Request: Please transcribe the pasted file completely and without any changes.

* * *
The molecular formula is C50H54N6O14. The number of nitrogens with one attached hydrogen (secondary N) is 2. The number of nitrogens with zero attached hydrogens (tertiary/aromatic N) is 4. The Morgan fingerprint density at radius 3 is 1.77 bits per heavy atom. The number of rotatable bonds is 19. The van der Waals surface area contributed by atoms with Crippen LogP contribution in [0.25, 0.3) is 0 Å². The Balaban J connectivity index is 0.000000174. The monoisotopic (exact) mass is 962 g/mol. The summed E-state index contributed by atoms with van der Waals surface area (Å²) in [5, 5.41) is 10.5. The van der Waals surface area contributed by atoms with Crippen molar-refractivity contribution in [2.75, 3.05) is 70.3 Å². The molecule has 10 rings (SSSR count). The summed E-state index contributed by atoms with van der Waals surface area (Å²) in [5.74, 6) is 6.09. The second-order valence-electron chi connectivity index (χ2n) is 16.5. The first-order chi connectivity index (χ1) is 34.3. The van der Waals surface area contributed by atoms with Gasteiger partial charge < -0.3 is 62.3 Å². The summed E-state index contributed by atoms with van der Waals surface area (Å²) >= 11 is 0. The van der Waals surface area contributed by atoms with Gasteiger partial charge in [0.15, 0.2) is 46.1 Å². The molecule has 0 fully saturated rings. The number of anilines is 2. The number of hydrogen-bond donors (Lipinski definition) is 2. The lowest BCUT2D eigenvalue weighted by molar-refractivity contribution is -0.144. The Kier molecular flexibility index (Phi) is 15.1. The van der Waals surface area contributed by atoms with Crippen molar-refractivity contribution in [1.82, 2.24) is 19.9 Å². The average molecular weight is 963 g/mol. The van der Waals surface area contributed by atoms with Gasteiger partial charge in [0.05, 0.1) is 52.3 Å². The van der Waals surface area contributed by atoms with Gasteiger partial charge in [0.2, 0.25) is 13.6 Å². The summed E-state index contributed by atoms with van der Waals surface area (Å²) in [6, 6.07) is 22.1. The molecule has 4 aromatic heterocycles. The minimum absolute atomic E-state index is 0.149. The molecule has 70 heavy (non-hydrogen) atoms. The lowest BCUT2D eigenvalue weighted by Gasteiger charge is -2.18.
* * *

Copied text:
The molecular formula is C50H54N6O14. The number of nitrogens with one attached hydrogen (secondary N) is 2. The number of nitrogens with zero attached hydrogens (tertiary/aromatic N) is 4. The Morgan fingerprint density at radius 3 is 1.77 bits per heavy atom. The number of rotatable bonds is 19. The van der Waals surface area contributed by atoms with Crippen LogP contribution in [0.25, 0.3) is 0 Å². The Balaban J connectivity index is 0.000000174. The monoisotopic (exact) mass is 962 g/mol. The summed E-state index contributed by atoms with van der Waals surface area (Å²) in [5, 5.41) is 10.5. The van der Waals surface area contributed by atoms with Crippen molar-refractivity contribution in [2.75, 3.05) is 70.3 Å². The molecule has 10 rings (SSSR count). The summed E-state index contributed by atoms with van der Waals surface area (Å²) in [5.74, 6) is 6.09. The second-order valence-electron chi connectivity index (χ2n) is 16.5. The first-order chi connectivity index (χ1) is 34.3. The van der Waals surface area contributed by atoms with Gasteiger partial charge < -0.3 is 62.3 Å². The summed E-state index contributed by atoms with van der Waals surface area (Å²) >= 11 is 0. The van der Waals surface area contributed by atoms with Gasteiger partial charge in [0.15, 0.2) is 46.1 Å². The molecule has 0 fully saturated rings. The number of anilines is 2. The number of hydrogen-bond donors (Lipinski definition) is 2. The lowest BCUT2D eigenvalue weighted by molar-refractivity contribution is -0.144. The Kier molecular flexibility index (Phi) is 15.1. The van der Waals surface area contributed by atoms with Crippen molar-refractivity contribution in [1.82, 2.24) is 19.9 Å². The average molecular weight is 963 g/mol. The van der Waals surface area contributed by atoms with Gasteiger partial charge in [0.05, 0.1) is 52.3 Å². The van der Waals surface area contributed by atoms with Gasteiger partial charge in [0.2, 0.25) is 13.6 Å². The summed E-state index contributed by atoms with van der Waals surface area (Å²) in [6, 6.07) is 22.1. The molecule has 4 aromatic heterocycles. The minimum absolute atomic E-state index is 0.149. The molecule has 70 heavy (non-hydrogen) atoms. The lowest BCUT2D eigenvalue weighted by Gasteiger charge is -2.18.